ERP: Not easy, not cheap, but worth the effort

The Lowdown

What is it? ERP is an integrated suite of software products, which attempts to combine the needs of all departments and functions of an organization into a single, integrated software program that runs off a single database.

What does it include? Modules span back-office business processes from manufacturing and engineering, finance, accounting and human resources to front-office functions such as CRM.

How much does it cost? A full-scale ERP system can cost up to $15 million. Less-ambitious systems can be purchased for $500,000 or less.

Must-know info? Though the initial costs of ERP can seem high and the return on investment distant, most users are pleased with ERP within a few years. ERP II represents a new generation of Internet-based applications that let employees, customers and suppliers participate in a virtual workplace.

Enterprise resource planning software has been around for about a decade as a tool to help government streamline business processes. If used wisely, it can help agencies meet their goals while squeezing more out of tight budgets.

Since its early days in manufacturing, ERP has attempted to combine the needs of all departments of a company into a single, integrated program that uses a single database.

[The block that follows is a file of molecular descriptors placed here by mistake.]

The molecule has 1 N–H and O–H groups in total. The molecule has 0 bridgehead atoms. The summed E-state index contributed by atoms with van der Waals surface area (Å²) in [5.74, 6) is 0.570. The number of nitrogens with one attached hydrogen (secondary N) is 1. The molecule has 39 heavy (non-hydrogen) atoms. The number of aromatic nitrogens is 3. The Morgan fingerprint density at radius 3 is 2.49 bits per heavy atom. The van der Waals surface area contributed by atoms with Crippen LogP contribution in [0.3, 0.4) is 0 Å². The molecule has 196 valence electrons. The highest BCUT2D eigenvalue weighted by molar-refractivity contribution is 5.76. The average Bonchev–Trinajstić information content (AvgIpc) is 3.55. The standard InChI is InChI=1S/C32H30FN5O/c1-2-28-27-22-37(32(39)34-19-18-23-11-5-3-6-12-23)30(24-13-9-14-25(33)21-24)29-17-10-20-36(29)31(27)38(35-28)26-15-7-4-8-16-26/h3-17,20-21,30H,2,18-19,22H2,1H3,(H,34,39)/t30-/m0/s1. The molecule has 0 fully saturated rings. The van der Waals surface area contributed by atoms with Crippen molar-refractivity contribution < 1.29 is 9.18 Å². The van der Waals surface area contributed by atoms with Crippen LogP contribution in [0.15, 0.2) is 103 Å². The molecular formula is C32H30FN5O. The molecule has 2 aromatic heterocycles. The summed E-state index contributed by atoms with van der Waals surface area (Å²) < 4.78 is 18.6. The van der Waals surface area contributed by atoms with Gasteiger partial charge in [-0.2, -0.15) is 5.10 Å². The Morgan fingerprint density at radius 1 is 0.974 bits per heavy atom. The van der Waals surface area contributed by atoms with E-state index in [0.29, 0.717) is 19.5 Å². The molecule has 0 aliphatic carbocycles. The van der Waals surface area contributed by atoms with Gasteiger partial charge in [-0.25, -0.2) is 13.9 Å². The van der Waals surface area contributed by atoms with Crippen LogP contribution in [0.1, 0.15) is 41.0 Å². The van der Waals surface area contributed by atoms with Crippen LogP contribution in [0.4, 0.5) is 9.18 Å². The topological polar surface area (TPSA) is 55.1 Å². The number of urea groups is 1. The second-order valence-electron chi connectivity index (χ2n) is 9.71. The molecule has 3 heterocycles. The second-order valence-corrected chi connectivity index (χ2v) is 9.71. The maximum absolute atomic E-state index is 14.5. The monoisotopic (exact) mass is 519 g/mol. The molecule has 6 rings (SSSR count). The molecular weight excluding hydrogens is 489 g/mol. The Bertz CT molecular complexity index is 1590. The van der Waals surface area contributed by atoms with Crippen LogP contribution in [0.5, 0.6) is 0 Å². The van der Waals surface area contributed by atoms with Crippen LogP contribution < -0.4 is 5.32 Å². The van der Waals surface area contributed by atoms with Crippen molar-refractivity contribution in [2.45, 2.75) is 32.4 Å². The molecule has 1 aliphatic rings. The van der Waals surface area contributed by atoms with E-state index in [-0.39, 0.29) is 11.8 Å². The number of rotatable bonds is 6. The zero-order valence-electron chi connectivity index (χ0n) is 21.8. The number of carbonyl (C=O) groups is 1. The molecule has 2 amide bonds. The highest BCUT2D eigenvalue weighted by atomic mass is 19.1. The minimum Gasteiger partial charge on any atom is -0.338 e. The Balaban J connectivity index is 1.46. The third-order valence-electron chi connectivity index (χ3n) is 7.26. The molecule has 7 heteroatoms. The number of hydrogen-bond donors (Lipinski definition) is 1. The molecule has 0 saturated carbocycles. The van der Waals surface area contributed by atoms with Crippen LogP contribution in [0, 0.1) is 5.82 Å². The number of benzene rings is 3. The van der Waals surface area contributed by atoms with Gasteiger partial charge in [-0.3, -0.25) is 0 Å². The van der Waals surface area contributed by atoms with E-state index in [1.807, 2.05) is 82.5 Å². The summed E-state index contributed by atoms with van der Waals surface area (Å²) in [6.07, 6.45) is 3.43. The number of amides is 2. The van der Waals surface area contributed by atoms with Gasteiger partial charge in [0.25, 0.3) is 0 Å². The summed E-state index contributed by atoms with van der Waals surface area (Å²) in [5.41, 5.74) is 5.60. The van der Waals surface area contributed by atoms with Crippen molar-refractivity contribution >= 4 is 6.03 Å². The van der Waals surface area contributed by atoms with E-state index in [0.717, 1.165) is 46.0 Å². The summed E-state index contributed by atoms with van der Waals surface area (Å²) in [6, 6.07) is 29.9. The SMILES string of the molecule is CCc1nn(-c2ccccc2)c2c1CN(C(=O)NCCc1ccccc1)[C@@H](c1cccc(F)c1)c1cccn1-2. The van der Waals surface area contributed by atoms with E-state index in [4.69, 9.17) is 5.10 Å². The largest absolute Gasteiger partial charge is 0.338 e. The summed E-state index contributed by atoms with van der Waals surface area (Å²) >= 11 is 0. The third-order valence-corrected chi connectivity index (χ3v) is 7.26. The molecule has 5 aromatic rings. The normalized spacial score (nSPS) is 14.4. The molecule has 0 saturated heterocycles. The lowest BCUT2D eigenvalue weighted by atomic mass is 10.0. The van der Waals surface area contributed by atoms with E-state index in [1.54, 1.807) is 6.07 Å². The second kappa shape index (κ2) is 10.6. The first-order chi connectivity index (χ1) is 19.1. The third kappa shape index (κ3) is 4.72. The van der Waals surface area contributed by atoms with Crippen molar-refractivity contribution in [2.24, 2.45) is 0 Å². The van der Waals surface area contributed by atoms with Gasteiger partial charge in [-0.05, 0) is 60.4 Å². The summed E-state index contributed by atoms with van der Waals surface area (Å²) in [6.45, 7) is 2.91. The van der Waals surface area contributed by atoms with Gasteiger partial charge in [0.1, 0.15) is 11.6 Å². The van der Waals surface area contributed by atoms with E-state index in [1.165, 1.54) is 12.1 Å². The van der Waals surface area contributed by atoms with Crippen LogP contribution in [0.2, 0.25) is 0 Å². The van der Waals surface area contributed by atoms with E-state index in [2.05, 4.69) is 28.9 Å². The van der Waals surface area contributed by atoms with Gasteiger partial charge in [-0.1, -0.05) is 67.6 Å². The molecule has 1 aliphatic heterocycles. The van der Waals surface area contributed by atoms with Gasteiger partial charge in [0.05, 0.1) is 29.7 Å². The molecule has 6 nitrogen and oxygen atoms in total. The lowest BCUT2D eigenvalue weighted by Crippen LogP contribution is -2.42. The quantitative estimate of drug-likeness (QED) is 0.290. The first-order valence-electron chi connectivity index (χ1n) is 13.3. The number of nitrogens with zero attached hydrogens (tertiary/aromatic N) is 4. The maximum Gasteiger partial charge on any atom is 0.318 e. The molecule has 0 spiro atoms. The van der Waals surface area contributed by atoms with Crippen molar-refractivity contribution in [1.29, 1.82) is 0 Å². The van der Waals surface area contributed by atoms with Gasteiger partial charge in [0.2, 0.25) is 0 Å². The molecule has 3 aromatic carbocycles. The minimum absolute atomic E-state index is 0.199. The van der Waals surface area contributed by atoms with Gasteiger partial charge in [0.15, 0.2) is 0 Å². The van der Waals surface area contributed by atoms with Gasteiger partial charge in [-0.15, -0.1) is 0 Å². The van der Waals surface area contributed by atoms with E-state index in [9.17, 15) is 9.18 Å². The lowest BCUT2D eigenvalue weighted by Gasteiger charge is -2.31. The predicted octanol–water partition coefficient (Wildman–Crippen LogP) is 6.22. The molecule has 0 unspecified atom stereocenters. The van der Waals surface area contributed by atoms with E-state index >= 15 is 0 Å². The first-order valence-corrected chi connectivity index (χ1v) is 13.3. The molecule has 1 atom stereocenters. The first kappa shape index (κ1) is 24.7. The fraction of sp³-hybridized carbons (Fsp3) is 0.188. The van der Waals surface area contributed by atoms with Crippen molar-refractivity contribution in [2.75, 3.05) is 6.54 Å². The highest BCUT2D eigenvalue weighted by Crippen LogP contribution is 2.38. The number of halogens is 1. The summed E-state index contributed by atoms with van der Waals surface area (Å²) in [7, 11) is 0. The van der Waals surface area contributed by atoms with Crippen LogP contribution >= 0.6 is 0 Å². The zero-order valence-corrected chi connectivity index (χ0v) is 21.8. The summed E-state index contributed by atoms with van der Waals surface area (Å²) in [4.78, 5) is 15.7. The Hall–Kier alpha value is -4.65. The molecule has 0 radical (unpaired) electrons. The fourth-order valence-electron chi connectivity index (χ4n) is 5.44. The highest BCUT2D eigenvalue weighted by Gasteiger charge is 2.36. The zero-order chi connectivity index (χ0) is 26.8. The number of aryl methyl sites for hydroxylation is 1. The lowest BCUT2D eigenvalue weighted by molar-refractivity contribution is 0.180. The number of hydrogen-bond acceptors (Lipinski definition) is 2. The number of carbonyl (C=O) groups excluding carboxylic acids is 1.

Agencies aren't always interested in the full complement of modules that come with a comprehensive ERP suite. Government typically uses modules in finance, budget, accounting, procurement, human resources, purchasing and payroll.

There is little doubt that the integrated approach of ERP has payback potential for organizations if the software is installed correctly and the entire organization has bought into the changes ERP brings about.

But ERP is by no means a quick fix; it can take years to transform an enterprise into a smooth-functioning entity in which in all departments and personnel can glean productive information from other departments without a glitch.

ERP also isn't cheap. Large organizations often pay millions of dollars for a comprehensive ERP system, plus round-the-clock support from consultants and vendors. Smaller organizations can pay $500,000 or more for a handful of modules that meet their particular requirements.


Despite these caveats, the ERP market is expected to be strong. International Data Corp., an industry market research firm in Framingham, Mass., predicts that spending for ERP software will jump by 6 percent this year, and increase by 13 percent to 14 percent annually through 2006, outpacing the expected growth rate of the overall software market.

J.B. Miles of Pahoa, Hawaii, writes about communications and computers. E-mail him at jbmiles@hawaii.rr.com.

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